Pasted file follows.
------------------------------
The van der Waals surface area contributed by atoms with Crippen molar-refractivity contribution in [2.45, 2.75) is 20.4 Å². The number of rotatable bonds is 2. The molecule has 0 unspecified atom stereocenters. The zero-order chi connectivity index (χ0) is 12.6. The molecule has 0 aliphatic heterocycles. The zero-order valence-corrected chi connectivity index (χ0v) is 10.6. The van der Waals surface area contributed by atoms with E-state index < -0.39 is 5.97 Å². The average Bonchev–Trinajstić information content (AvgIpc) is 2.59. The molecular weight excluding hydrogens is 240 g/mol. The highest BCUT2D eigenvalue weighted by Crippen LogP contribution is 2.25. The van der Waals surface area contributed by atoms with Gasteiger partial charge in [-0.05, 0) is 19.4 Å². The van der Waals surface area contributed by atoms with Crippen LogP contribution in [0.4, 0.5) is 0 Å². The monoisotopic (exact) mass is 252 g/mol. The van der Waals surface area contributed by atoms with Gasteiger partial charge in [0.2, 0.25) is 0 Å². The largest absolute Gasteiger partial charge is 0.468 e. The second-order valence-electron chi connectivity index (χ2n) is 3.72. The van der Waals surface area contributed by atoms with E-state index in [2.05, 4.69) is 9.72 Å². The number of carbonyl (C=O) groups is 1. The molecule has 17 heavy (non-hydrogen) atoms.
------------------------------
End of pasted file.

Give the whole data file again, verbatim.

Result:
The van der Waals surface area contributed by atoms with Crippen molar-refractivity contribution in [2.45, 2.75) is 20.4 Å². The number of rotatable bonds is 2. The molecule has 0 unspecified atom stereocenters. The zero-order chi connectivity index (χ0) is 12.6. The molecule has 0 aliphatic heterocycles. The zero-order valence-corrected chi connectivity index (χ0v) is 10.6. The van der Waals surface area contributed by atoms with E-state index < -0.39 is 5.97 Å². The average Bonchev–Trinajstić information content (AvgIpc) is 2.59. The molecular weight excluding hydrogens is 240 g/mol. The highest BCUT2D eigenvalue weighted by Crippen LogP contribution is 2.25. The van der Waals surface area contributed by atoms with Gasteiger partial charge in [-0.05, 0) is 19.4 Å². The van der Waals surface area contributed by atoms with Crippen LogP contribution in [0.4, 0.5) is 0 Å². The monoisotopic (exact) mass is 252 g/mol. The van der Waals surface area contributed by atoms with Gasteiger partial charge in [0.2, 0.25) is 0 Å². The largest absolute Gasteiger partial charge is 0.468 e. The second-order valence-electron chi connectivity index (χ2n) is 3.72. The van der Waals surface area contributed by atoms with E-state index in [2.05, 4.69) is 9.72 Å². The number of carbonyl (C=O) groups is 1. The molecule has 17 heavy (non-hydrogen) atoms.